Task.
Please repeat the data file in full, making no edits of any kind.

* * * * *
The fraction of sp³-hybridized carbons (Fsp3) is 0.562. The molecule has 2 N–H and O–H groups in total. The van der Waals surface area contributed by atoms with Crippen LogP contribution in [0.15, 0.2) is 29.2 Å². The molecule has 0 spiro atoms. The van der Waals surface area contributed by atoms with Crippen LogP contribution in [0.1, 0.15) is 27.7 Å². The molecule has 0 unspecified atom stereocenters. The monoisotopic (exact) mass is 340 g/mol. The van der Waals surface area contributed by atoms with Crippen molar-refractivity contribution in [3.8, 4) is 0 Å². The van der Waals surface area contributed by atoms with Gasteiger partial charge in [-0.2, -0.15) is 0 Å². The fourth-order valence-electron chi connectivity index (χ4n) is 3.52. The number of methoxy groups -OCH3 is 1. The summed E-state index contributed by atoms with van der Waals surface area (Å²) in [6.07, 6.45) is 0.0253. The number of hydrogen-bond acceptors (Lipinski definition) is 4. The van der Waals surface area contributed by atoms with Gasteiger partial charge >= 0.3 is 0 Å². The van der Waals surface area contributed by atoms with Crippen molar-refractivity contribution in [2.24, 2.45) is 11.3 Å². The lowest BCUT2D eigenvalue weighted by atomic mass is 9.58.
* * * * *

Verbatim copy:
The fraction of sp³-hybridized carbons (Fsp3) is 0.562. The molecule has 2 N–H and O–H groups in total. The van der Waals surface area contributed by atoms with Crippen LogP contribution in [0.15, 0.2) is 29.2 Å². The molecule has 0 spiro atoms. The van der Waals surface area contributed by atoms with Crippen LogP contribution in [0.1, 0.15) is 27.7 Å². The molecule has 0 unspecified atom stereocenters. The monoisotopic (exact) mass is 340 g/mol. The van der Waals surface area contributed by atoms with Crippen molar-refractivity contribution in [3.8, 4) is 0 Å². The van der Waals surface area contributed by atoms with Gasteiger partial charge in [-0.2, -0.15) is 0 Å². The fourth-order valence-electron chi connectivity index (χ4n) is 3.52. The number of methoxy groups -OCH3 is 1. The summed E-state index contributed by atoms with van der Waals surface area (Å²) in [6.07, 6.45) is 0.0253. The number of hydrogen-bond acceptors (Lipinski definition) is 4. The van der Waals surface area contributed by atoms with Gasteiger partial charge >= 0.3 is 0 Å². The van der Waals surface area contributed by atoms with Crippen molar-refractivity contribution in [2.24, 2.45) is 11.3 Å². The lowest BCUT2D eigenvalue weighted by atomic mass is 9.58.